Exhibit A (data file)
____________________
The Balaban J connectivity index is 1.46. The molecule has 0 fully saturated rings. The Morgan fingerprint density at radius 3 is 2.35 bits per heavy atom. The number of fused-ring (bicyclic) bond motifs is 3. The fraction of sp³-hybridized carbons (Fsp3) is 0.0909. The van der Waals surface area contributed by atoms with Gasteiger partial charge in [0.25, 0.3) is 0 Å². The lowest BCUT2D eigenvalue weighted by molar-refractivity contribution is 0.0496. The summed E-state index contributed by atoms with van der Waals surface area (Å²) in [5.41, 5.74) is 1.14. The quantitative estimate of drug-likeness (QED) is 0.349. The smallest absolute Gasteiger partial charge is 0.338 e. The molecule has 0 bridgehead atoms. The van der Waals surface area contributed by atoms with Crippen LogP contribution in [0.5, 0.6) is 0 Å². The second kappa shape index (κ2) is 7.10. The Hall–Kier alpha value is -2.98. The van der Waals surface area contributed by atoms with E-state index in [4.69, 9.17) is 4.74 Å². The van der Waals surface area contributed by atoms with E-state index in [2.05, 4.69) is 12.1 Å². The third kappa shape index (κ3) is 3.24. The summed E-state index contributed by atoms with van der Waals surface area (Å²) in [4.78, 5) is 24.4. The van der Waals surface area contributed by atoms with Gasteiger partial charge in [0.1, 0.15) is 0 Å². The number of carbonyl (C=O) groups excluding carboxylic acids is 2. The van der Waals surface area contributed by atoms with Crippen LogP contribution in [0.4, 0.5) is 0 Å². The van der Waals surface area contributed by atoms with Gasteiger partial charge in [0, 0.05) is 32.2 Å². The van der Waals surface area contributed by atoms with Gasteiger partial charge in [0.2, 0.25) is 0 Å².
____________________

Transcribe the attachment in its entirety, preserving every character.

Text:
The Balaban J connectivity index is 1.46. The molecule has 0 fully saturated rings. The Morgan fingerprint density at radius 3 is 2.35 bits per heavy atom. The number of fused-ring (bicyclic) bond motifs is 3. The fraction of sp³-hybridized carbons (Fsp3) is 0.0909. The van der Waals surface area contributed by atoms with Gasteiger partial charge in [0.25, 0.3) is 0 Å². The lowest BCUT2D eigenvalue weighted by molar-refractivity contribution is 0.0496. The summed E-state index contributed by atoms with van der Waals surface area (Å²) in [5.41, 5.74) is 1.14. The quantitative estimate of drug-likeness (QED) is 0.349. The smallest absolute Gasteiger partial charge is 0.338 e. The molecule has 0 bridgehead atoms. The van der Waals surface area contributed by atoms with Crippen LogP contribution in [0.5, 0.6) is 0 Å². The second kappa shape index (κ2) is 7.10. The Hall–Kier alpha value is -2.98. The van der Waals surface area contributed by atoms with E-state index in [4.69, 9.17) is 4.74 Å². The van der Waals surface area contributed by atoms with E-state index in [2.05, 4.69) is 12.1 Å². The third kappa shape index (κ3) is 3.24. The summed E-state index contributed by atoms with van der Waals surface area (Å²) in [4.78, 5) is 24.4. The van der Waals surface area contributed by atoms with Gasteiger partial charge in [0.1, 0.15) is 0 Å². The number of carbonyl (C=O) groups excluding carboxylic acids is 2. The van der Waals surface area contributed by atoms with Crippen LogP contribution in [0.4, 0.5) is 0 Å². The van der Waals surface area contributed by atoms with Gasteiger partial charge in [0, 0.05) is 32.2 Å². The van der Waals surface area contributed by atoms with Gasteiger partial charge in [0.2, 0.25) is 0 Å².